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An assessment of PenSim2


  • Carl Emmerson

    () (Institute for Fiscal Studies and Institute for Fiscal Studies)

  • Howard Reed

    (Institute for Fiscal Studies)

  • Andrew Shephard

    () (Institute for Fiscal Studies and University of Pennsylvania)


The Department for Work and Pensions (DWP)’s Pensim2 model is a dynamic microsimulation model. The principal purpose of this model is to estimate the future distribution of pensioner incomes, thus enabling analysis of the distributional effects of proposed changes to pension policy. This paper presents the results of an assessment of Pensim2 by researchers at the IFS. We start by looking at the overall structure of the model, and how it compares with other dynamic policy analysis models across the world. We make recommendations at this stage as to how the overall modelling strategy could be improved. We then go on to analyse the characteristics of most of the individual modules which make up Pensim2, examining the data used and the regression and predictions used in each step. The results from this examination are used to formulate a set of short and medium-term recommendations for developing and improving the model. Finally, we look at what might become possible for the model over a much longer time frame looking towards developing a ‘Pensim3’ model over the next decade or so.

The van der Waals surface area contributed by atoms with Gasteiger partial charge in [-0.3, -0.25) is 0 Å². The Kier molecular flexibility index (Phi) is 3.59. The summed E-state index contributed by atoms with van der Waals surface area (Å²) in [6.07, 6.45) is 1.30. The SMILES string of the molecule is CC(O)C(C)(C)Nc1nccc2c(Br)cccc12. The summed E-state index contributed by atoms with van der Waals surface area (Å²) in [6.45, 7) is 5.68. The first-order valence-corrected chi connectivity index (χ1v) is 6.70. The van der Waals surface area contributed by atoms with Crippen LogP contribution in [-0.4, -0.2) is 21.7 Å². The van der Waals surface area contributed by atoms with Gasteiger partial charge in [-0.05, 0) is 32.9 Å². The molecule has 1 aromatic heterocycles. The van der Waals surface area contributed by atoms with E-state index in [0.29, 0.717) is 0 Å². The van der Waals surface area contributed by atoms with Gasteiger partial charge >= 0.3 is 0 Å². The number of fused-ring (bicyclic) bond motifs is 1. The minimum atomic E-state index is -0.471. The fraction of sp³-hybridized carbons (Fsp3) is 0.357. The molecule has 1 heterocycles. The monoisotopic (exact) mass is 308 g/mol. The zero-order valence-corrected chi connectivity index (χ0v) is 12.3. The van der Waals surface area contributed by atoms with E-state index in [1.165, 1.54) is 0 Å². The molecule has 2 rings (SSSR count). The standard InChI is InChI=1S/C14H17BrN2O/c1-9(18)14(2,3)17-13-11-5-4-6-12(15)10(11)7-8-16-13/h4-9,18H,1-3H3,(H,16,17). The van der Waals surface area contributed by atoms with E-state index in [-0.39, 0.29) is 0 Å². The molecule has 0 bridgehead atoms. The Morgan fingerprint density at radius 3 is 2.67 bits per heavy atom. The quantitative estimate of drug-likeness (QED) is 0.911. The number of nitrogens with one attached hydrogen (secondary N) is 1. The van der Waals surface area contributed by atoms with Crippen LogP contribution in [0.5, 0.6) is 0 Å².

Suggested Citation

  • Carl Emmerson & Howard Reed & Andrew Shephard, 2004. "An assessment of PenSim2," IFS Working Papers W04/21, Institute for Fiscal Studies.
  • Handle: RePEc:ifs:ifsewp:04/21

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    References listed on IDEAS

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    Cited by:

    1. Jinjing Li & Cathal O'Donoghue, 2012. "Simulating Histories within Dynamic Microsimulation Models," International Journal of Microsimulation, International Microsimulation Association, vol. 5(1), pages 52-76.
    2. Aaron George Grech, 2013. "How best to measure pension adequacy," CASE Papers case172, Centre for Analysis of Social Exclusion, LSE.
    3. Justin van de Ven, 2016. "LINDA: A dynamic microsimulation model for analysing policy effects on the evolving population cross-section," National Institute of Economic and Social Research (NIESR) Discussion Papers 459, National Institute of Economic and Social Research.
    4. Li, Jinjing & O'Donoghue, Cathal, 2012. "A methodological survey of dynamic microsimulation models," MERIT Working Papers 002, United Nations University - Maastricht Economic and Social Research Institute on Innovation and Technology (MERIT).
    5. Emanuele Ciani & Marcello Morciano, 2011. "Estimation and Simulation of Earnings in IT-SILC," Center for the Analysis of Public Policies (CAPP) 0090, Universita di Modena e Reggio Emilia, Dipartimento di Economia "Marco Biagi".
    6. repec:cep:sticas:/172 is not listed on IDEAS

    More about this item


    pensions; microsimulation; policy analysis;

    JEL classification:

    • H55 - Public Economics - - National Government Expenditures and Related Policies - - - Social Security and Public Pensions

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